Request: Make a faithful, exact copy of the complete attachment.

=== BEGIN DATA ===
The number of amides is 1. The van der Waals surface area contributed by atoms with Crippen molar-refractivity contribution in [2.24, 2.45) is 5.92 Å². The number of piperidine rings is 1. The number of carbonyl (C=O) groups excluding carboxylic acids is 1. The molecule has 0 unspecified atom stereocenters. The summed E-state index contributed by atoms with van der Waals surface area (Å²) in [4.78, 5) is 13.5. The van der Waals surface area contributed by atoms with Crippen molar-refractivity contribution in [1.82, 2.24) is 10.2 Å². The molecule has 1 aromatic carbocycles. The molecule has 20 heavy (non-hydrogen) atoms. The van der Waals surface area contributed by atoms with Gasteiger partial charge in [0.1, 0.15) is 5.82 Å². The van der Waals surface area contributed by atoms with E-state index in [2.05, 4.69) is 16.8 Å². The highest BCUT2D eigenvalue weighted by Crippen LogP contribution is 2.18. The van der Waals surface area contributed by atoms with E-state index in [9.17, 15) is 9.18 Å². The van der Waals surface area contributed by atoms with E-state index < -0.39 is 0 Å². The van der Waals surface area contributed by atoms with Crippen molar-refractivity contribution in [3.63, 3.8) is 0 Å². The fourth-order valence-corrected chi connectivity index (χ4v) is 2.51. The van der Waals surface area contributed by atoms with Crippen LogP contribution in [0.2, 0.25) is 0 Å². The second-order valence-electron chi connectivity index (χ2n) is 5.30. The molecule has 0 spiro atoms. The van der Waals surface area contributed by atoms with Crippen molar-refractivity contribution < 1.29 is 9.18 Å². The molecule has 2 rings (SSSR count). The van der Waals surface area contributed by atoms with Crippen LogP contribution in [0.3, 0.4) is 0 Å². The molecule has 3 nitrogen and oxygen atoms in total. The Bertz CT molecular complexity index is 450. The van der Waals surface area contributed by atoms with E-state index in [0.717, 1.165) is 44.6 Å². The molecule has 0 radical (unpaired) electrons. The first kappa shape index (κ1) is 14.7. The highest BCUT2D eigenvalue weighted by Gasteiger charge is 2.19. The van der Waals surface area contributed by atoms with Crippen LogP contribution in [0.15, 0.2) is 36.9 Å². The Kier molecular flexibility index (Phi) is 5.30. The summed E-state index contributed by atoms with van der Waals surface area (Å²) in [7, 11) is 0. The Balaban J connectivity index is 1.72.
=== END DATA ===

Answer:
The number of amides is 1. The van der Waals surface area contributed by atoms with Crippen molar-refractivity contribution in [2.24, 2.45) is 5.92 Å². The number of piperidine rings is 1. The number of carbonyl (C=O) groups excluding carboxylic acids is 1. The molecule has 0 unspecified atom stereocenters. The summed E-state index contributed by atoms with van der Waals surface area (Å²) in [4.78, 5) is 13.5. The van der Waals surface area contributed by atoms with Crippen molar-refractivity contribution in [1.82, 2.24) is 10.2 Å². The molecule has 1 aromatic carbocycles. The molecule has 20 heavy (non-hydrogen) atoms. The van der Waals surface area contributed by atoms with Gasteiger partial charge in [0.1, 0.15) is 5.82 Å². The van der Waals surface area contributed by atoms with E-state index in [2.05, 4.69) is 16.8 Å². The highest BCUT2D eigenvalue weighted by Crippen LogP contribution is 2.18. The van der Waals surface area contributed by atoms with E-state index in [9.17, 15) is 9.18 Å². The van der Waals surface area contributed by atoms with E-state index < -0.39 is 0 Å². The van der Waals surface area contributed by atoms with Crippen molar-refractivity contribution in [3.63, 3.8) is 0 Å². The fourth-order valence-corrected chi connectivity index (χ4v) is 2.51. The van der Waals surface area contributed by atoms with Crippen LogP contribution in [0.2, 0.25) is 0 Å². The second-order valence-electron chi connectivity index (χ2n) is 5.30. The molecule has 0 spiro atoms. The van der Waals surface area contributed by atoms with Crippen molar-refractivity contribution < 1.29 is 9.18 Å². The molecule has 2 rings (SSSR count). The van der Waals surface area contributed by atoms with Crippen LogP contribution in [0.3, 0.4) is 0 Å². The molecule has 3 nitrogen and oxygen atoms in total. The Bertz CT molecular complexity index is 450. The van der Waals surface area contributed by atoms with E-state index in [0.717, 1.165) is 44.6 Å². The molecule has 0 radical (unpaired) electrons. The first kappa shape index (κ1) is 14.7. The highest BCUT2D eigenvalue weighted by Gasteiger charge is 2.19. The van der Waals surface area contributed by atoms with Crippen LogP contribution in [0.15, 0.2) is 36.9 Å². The Kier molecular flexibility index (Phi) is 5.30. The summed E-state index contributed by atoms with van der Waals surface area (Å²) in [7, 11) is 0. The Balaban J connectivity index is 1.72.